The Independent London Newspaper
24th May 2017

HOSPITAL SELL OFF: Consultants working for former car parts company used stopwatches to time staff

    Chief executive Dr Yi Mien Koh

    Chief executive Dr Yi Mien Koh said lessons learned from Unipart would be 'extended right over the hospital'

    Published: 7 February, 2013

    CONSULTANTS working for a former car parts company, armed with stopwatches, followed 200 NHS staff around while they worked as part of a drive to find more savings at the Whittington Hospital.

    Unipart Expert Practices, part of the global Unipart Group, was paid £500,000 to wipe £750,000 off the trust’s costs each year.

    The “time and motion” techniques used on NHS staff have been deployed by the firm to streamline corporate giants including Sainsbury’s and Vodafone. The company has defended its practices and said recommendations it has made – soon to be implemented by the hospital – would ensure a better “patient journey”.

    But staff have spoken of the ordeal of being observed over two months before Christmas, which led the hospital’s board to axe 22 medical secretaries from a pool of 40.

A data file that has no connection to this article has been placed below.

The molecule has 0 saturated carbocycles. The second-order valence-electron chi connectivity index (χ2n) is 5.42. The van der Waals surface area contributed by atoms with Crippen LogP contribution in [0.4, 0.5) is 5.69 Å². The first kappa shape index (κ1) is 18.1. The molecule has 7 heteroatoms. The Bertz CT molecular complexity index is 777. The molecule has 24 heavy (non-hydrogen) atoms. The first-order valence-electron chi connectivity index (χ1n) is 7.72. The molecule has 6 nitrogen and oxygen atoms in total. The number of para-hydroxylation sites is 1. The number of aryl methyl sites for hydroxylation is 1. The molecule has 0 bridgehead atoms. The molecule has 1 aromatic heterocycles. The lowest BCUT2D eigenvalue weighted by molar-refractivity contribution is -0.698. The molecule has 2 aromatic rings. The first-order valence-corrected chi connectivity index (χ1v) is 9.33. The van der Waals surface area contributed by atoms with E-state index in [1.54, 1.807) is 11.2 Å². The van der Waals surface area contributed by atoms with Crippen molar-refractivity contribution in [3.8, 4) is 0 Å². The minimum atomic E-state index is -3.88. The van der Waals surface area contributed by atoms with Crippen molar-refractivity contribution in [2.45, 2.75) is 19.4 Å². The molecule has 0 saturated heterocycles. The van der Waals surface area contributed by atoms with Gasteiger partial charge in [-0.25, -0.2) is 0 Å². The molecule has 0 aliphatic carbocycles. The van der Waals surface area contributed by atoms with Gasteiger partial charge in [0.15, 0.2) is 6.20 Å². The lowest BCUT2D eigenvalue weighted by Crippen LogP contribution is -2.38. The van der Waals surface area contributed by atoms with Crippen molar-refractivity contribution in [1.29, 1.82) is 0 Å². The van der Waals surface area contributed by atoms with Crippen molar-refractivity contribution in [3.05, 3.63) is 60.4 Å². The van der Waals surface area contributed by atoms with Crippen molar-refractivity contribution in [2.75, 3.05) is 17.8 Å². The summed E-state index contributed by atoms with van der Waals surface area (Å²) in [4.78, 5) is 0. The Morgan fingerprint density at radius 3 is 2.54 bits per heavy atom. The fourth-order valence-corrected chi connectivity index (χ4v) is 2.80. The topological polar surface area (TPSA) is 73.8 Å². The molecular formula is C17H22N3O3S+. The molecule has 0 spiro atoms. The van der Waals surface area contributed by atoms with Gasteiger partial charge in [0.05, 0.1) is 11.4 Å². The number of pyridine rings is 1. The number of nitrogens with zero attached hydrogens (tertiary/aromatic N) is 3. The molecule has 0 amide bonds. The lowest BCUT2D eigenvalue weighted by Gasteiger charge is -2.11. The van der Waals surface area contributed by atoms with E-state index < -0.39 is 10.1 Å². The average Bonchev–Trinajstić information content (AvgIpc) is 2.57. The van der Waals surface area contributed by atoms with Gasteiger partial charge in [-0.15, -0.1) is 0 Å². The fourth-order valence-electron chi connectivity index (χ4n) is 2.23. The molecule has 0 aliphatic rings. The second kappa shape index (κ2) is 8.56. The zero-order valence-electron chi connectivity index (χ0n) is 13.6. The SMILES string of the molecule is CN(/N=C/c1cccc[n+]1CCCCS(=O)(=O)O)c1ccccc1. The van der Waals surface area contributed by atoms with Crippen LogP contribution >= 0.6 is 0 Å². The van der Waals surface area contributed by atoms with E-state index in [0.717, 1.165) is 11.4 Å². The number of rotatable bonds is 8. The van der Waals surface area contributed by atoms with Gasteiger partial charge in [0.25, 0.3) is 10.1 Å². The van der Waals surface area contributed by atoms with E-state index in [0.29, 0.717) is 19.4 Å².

One told the New Journal: “Members of staff had a Unipart rep who came and sat with them every second of the day for one to three days timing how long each task took with a stopwatch. For example, how long sending an email took and calls. You were followed when you walked anywhere, and asked what you were doing like a running commentary.”

    The changes recommended will see the main entrance of the hospital transformed into a huge waiting room. Patients will be called up to wards from reception and have their journey through the hospital coordinated by a single member of staff.

    Frank Nigriello, Unipart Group’s director of corporate affairs, told the New Journal: “We gather as much data as we can. You time activities and measure them, we count things. We want to know how long something is taking.

    “There have been no complaints with us.”

    Unipart has fallen around £140,000 short of its original £900,000 savings target, according to a board report.

    When asked whether it was morally right to apply a business-style approach in the NHS, Mr Nigriello said: “Some folks have a fundamental belief that if costs go up in the NHS that’s ok, just raise the taxes. That is an argument. Other people say: ‘No, we don’t want to pay more tax, get costs down.’”

    Whittington chief executive Dr Yi Mien Koh said lessons learned from Unipart would be “extended right over the hospital”.



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